. . . keep reading
How Serious Are You? The 100 Day Writing Challenge|
Have you achieved all of the writing goals you set for yourself on January 1st? Are you happy with the progress you've made so far this year? Is there more you'd like to achieve before the year is through? September 23rd is day #1 of the last 100 days of 2009. What daily writing goal are you willing to commit to starting on September 23rd (or on any day you chosse to begin) for the next 100 days? . . . keep reading
Turn Your TO DO List Into a Treasure Map|
While To Do lists can be a useful productivity tool and extremely helpful, most of the time, they can also--far too easily--become a source of stress and self-condemnation. If you've turned your To Do list into a taskmaster, a list of things you "have to do" or "should do," the quickest and easiest way to turn it back into a fun and useful productivity tool is to transform it into a Treasure Map!
. . . keep reading
The Organized Writer--Part 1|
In order for your writing to flow smoothly, it's important to get organized, both inside and out, before you begin writing. Inner organization consists of setting goals and priorities. While outer organization consists of mapping out your project, managing your time, and clearing away any clutter, or half finished projects, that are tugging at your attention. . . . keep reading
The Organized Writer--Part 2|
When things pile up, becoming messy and disorganized, or are left unfinished--it weighs heavily on your mind. It pulls you away from the present moment, away from your writing. You don't realize, until you finally get organized and the weight is lifted, the effect it's had on you and your writing. . . . keep reading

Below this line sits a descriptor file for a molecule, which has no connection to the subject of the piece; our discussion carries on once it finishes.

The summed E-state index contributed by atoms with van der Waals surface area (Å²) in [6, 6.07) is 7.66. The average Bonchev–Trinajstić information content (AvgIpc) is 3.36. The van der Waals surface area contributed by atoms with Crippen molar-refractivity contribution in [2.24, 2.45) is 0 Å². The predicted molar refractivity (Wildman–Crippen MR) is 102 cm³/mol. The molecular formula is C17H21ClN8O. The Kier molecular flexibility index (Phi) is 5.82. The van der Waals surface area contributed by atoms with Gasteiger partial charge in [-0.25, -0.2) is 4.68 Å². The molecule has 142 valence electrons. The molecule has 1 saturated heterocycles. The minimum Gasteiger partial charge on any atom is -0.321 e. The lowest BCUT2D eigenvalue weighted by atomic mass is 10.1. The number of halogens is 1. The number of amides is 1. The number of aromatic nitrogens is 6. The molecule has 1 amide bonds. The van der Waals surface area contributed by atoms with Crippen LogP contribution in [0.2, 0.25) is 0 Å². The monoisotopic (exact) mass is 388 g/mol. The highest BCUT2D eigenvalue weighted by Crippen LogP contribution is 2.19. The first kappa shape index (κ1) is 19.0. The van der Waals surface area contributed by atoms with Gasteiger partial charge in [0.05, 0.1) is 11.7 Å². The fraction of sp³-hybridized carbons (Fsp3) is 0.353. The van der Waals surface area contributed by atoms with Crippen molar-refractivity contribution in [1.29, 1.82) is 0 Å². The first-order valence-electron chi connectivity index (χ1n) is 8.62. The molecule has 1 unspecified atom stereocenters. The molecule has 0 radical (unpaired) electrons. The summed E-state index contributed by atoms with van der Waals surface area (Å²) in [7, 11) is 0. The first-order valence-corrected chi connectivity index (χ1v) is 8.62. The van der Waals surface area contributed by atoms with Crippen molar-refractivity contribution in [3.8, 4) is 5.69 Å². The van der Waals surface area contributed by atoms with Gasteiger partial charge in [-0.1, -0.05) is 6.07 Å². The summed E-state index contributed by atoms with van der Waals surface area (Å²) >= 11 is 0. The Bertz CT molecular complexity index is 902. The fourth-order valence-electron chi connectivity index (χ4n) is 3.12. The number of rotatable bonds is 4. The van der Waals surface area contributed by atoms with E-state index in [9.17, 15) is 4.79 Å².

A Writer's Arithmetic™: Doing the Basic Math|
A Writer's Arithmetic™ is one of WritingSpirit.com's exclusive productivity tools, created to help you achieve your writing goals, whether you want to write a blog post or a book, a special report or a screenplay. It takes the overwhelm out of writing, by turning your focus towards the next step, and then the next step, and then the next step. As sure as 1 + 1 = 2, if you start focusing on and following some basic productivity principles you'll move forward with your writing project more quickly and easily. . . . keep reading
Here's what they're saying about Julie Isaac and WritingSpirit.com...
"You’ve done a superb job with this. All very clear, very easy to follow, very well organized. I would say it definitely delivers on its promise."
Hal Zina Bennett
Author of over 30 books, including:
Write From the Heart
Writing Spiritual Books
"Julie, I am looking forward to writing in a way that I haven't in many years. I completed a long short story, got published, did a bunch of readings, am applying to an artist colony, in other words, something has broken open."
"Your suggestions about how to gain clarity and focus while researching my market were incredibly helpful, and your energy amplified mine. I had no idea I would gain so much immediately from your guidance. Thank you!"
"Thank you, Julie, for helping me to see a blank page as not something to fear but to embrace for all the creative potential it holds. Our coaching session opened my eyes to the realm of possibilities for my project that I wasn't seeing. I can't wait to apply the suggestions you've given me, and am excited about the writing process again."
"I never considered concepts like courage, curiosity, intention as journaling tools. I can begin to see how they are just as important as a working pen and sheet of paper."
"Somehow 'starting', putting those first words on paper, is daunting. These exercises give me focus and purpose."
Julie’s writing and creativity tips have saved me from the clutches of self-pity and procrastination. I now have no excuse but to do what I love, and stay focused. They have pushed me further in my goals. With each tip, I find myself smiling and printing them out to be pasted around my monitor.
"It got me motivated to write again which has been great."
St. Louis, MO
"A lot of excellent advice presented in a nuturing way."
"Thank you for your inspiration.